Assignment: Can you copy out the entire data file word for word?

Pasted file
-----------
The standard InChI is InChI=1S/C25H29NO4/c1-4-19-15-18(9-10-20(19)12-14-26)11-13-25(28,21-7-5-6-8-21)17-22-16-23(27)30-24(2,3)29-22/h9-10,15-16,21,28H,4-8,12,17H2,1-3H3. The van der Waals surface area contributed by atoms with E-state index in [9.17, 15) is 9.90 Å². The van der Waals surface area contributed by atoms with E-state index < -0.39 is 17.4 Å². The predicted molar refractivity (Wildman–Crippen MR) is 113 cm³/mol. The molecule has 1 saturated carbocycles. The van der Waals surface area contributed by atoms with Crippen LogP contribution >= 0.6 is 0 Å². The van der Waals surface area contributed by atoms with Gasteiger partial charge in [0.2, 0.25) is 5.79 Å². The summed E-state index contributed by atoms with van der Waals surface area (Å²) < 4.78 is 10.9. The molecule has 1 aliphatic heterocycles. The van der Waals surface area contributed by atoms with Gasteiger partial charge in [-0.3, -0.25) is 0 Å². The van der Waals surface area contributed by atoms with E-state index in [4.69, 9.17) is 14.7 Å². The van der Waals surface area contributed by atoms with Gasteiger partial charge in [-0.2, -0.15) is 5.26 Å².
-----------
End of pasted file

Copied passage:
The standard InChI is InChI=1S/C25H29NO4/c1-4-19-15-18(9-10-20(19)12-14-26)11-13-25(28,21-7-5-6-8-21)17-22-16-23(27)30-24(2,3)29-22/h9-10,15-16,21,28H,4-8,12,17H2,1-3H3. The van der Waals surface area contributed by atoms with E-state index in [9.17, 15) is 9.90 Å². The van der Waals surface area contributed by atoms with E-state index < -0.39 is 17.4 Å². The predicted molar refractivity (Wildman–Crippen MR) is 113 cm³/mol. The molecule has 1 saturated carbocycles. The van der Waals surface area contributed by atoms with Crippen LogP contribution >= 0.6 is 0 Å². The van der Waals surface area contributed by atoms with Gasteiger partial charge in [0.2, 0.25) is 5.79 Å². The summed E-state index contributed by atoms with van der Waals surface area (Å²) < 4.78 is 10.9. The molecule has 1 aliphatic heterocycles. The van der Waals surface area contributed by atoms with Gasteiger partial charge in [-0.3, -0.25) is 0 Å². The van der Waals surface area contributed by atoms with E-state index in [4.69, 9.17) is 14.7 Å². The van der Waals surface area contributed by atoms with Gasteiger partial charge in [-0.2, -0.15) is 5.26 Å².